There. I’ve asked the question, pointed out a potential flaw, and given the author a reason to fix it — to improve the story.
If you know the story well, and the author, you might also feel okay with suggesting small things. Particularly if you get to know the characters well and see an opportunity for them to do or say something that could add context or depth to the story, or at least would be more in keeping with who they are. Like this:
“Could you go wake him up?” she says. “Emma’s coming over this morning, and I’m sure he’s not going to want to be in bed when she gets here.”
“Sure.” (perfect opportunity for a snarky remark like “Actually, I was sure he’d love to still be in bed when she got there,” or something. :))
As a critique partner, one of your jobs is also to pick up on the small mistakes that the author may make. If you’re a writer, you know how close you get to your own story; it sucks you in, and you start to miss things. Sometimes big, glaring things. 🙂 You skip over mistakes, and gloss over plot holes (“I’ll fix it later!”). But that’s why you have beta readers. Or you get into a big rush to finish it, and you make silly mistakes that you don’t catch later. Like this one:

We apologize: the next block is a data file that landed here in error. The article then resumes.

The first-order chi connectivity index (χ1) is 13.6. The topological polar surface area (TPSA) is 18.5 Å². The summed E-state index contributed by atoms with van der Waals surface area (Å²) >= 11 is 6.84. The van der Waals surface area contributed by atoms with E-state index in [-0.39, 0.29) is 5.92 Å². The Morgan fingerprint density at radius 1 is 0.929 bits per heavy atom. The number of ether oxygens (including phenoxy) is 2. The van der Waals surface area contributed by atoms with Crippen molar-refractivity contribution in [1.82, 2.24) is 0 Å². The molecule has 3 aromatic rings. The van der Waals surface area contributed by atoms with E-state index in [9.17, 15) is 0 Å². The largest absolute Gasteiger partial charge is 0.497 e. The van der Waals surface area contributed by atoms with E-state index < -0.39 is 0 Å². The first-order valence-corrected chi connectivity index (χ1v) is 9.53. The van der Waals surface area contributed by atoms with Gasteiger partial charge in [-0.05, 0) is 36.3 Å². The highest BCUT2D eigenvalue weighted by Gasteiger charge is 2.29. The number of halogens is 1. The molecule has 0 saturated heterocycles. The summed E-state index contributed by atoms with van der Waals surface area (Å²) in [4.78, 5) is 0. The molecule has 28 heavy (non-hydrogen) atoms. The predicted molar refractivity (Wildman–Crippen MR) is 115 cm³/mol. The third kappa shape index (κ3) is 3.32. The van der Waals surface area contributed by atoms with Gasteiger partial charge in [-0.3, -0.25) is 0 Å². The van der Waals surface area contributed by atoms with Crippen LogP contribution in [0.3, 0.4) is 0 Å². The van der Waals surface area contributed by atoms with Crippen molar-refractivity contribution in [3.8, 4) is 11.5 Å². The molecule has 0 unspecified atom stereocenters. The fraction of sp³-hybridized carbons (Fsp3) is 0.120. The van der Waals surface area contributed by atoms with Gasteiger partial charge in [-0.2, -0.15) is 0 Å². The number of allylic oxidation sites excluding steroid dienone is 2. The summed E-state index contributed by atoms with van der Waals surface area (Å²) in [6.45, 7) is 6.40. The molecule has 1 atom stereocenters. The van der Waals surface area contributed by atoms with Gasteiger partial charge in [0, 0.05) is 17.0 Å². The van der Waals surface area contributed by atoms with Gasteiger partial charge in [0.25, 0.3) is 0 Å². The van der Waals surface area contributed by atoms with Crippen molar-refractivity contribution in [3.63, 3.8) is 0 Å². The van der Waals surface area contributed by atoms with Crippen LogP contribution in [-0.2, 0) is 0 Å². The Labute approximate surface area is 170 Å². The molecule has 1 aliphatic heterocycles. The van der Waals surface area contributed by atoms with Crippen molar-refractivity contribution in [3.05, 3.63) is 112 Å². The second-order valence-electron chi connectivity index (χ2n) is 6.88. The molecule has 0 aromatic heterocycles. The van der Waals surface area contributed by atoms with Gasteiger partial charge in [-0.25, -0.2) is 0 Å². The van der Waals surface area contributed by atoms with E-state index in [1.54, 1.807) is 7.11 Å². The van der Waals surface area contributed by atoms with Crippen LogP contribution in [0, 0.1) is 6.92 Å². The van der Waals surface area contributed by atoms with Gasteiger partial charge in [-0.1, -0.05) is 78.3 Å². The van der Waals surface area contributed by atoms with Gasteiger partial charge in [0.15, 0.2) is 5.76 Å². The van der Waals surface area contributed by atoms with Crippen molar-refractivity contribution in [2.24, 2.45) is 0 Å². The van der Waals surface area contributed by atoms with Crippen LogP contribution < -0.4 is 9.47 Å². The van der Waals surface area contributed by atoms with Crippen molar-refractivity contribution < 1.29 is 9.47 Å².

She tilts her head and smiles at me like I’m the world’s biggest pain in the ass. “As you are probably aware, today is May 15th. In approximately seven days, the love birds will be graduating from high school. They will then commence living in a dorm in Manhattan, while they attend the University of Kansas.” (BOY, it’s a good thing you have me here! Manhattan is K-State. Lawrence is KU!)